Dennis Prager

As for the secular world, irrational beliefs permeate the left. For example, a generation of Americans has been educated to believe that men and women are, beyond physical differences, the same. Boys don't inherently prefer trucks and toy guns and girls don't naturally gravitate to dolls and tea sets, we have long been told. Give boys dolls and tea sets and give girls trucks and they will love to play with those things. Is that rational?

Or how about the tens of millions of people who believed Marxist claptrap about the inevitability of socialism? It was "scientific fact," the world's left believed, that every society goes through three stages: feudalism, capitalism, socialism.

And given the inability of any welfare state to sustain itself economically, is it rational to advocate the continuing expansion of government, as supposedly rational New York Times columnists do?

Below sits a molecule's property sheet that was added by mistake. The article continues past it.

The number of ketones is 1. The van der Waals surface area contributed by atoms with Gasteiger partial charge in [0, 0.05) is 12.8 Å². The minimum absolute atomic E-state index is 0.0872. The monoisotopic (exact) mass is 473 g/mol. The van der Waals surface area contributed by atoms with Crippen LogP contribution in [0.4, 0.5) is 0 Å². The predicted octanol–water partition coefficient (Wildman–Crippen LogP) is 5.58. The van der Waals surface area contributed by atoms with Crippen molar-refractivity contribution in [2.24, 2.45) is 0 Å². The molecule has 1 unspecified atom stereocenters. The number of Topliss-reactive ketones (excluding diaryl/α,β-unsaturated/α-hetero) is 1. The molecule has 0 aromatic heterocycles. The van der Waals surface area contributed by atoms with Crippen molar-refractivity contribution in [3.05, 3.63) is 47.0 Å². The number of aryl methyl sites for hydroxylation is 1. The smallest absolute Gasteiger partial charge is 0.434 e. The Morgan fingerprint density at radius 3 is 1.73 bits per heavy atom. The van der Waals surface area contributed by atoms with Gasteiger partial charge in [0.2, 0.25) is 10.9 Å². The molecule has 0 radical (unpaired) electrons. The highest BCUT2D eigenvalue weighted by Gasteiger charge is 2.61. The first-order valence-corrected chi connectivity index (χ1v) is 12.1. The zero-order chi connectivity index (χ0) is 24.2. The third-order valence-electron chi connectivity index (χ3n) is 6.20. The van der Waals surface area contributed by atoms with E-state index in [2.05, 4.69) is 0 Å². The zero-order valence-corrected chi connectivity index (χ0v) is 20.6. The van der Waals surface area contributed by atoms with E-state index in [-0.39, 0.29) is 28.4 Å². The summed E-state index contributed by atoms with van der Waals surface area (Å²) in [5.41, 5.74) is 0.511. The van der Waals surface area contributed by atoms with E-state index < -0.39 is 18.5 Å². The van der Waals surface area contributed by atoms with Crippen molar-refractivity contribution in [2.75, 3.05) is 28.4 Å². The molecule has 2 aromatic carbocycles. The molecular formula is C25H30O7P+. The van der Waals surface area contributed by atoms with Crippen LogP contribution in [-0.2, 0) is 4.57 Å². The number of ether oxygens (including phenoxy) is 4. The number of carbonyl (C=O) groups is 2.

Is the belief that 50,000 Americans die each year from secondhand smoke rational? Is the certitude that we know what the climate will be in a half century rational? Or declaring sixth-graders guilty of sexual harassment for engaging in innocent, normal-boy behavior?

It seems to me that our secular age is a more irrational one than when America was more religious.

Rarely has the warning to get rid of the beam in your own eye in order to see the speck in your friend's eye been as applicable as it is to those who today mock Mormonism for irrationality.

We would do a lot better to judge Mormonism -- and, for that matter, Judaism, Christianity, Islam, and the left -- by their fruits. And if we do, the religion of the Republican presidential candidate looks pretty good.


Dennis Prager

Dennis Prager is a SRN radio show host, contributing columnist for Townhall.com and author of his newest book, Still the Best Hope: Why the World Needs American Values to Triumph.
 
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